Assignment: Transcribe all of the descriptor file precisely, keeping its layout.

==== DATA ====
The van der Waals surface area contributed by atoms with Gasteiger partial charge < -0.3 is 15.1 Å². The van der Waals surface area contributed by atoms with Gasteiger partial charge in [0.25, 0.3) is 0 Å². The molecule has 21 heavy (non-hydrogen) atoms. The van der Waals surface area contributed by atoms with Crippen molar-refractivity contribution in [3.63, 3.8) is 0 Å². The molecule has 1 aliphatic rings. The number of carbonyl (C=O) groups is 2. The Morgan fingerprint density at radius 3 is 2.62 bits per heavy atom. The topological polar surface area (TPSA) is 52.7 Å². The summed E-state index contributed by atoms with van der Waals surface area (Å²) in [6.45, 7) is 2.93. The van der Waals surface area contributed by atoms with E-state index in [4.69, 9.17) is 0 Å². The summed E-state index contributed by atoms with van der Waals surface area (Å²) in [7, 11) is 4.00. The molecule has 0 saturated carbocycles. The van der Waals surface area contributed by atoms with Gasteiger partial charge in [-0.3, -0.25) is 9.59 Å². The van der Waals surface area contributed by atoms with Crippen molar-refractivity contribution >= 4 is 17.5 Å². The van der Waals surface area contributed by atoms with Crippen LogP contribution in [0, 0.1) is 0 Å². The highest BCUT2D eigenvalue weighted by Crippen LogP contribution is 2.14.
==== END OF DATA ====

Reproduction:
The van der Waals surface area contributed by atoms with Gasteiger partial charge < -0.3 is 15.1 Å². The van der Waals surface area contributed by atoms with Gasteiger partial charge in [0.25, 0.3) is 0 Å². The molecule has 21 heavy (non-hydrogen) atoms. The van der Waals surface area contributed by atoms with Crippen molar-refractivity contribution in [3.63, 3.8) is 0 Å². The molecule has 1 aliphatic rings. The number of carbonyl (C=O) groups is 2. The Morgan fingerprint density at radius 3 is 2.62 bits per heavy atom. The topological polar surface area (TPSA) is 52.7 Å². The summed E-state index contributed by atoms with van der Waals surface area (Å²) in [6.45, 7) is 2.93. The van der Waals surface area contributed by atoms with E-state index in [4.69, 9.17) is 0 Å². The summed E-state index contributed by atoms with van der Waals surface area (Å²) in [7, 11) is 4.00. The molecule has 0 saturated carbocycles. The van der Waals surface area contributed by atoms with Gasteiger partial charge in [-0.3, -0.25) is 9.59 Å². The van der Waals surface area contributed by atoms with Crippen molar-refractivity contribution >= 4 is 17.5 Å². The van der Waals surface area contributed by atoms with Crippen LogP contribution in [0, 0.1) is 0 Å². The highest BCUT2D eigenvalue weighted by Crippen LogP contribution is 2.14.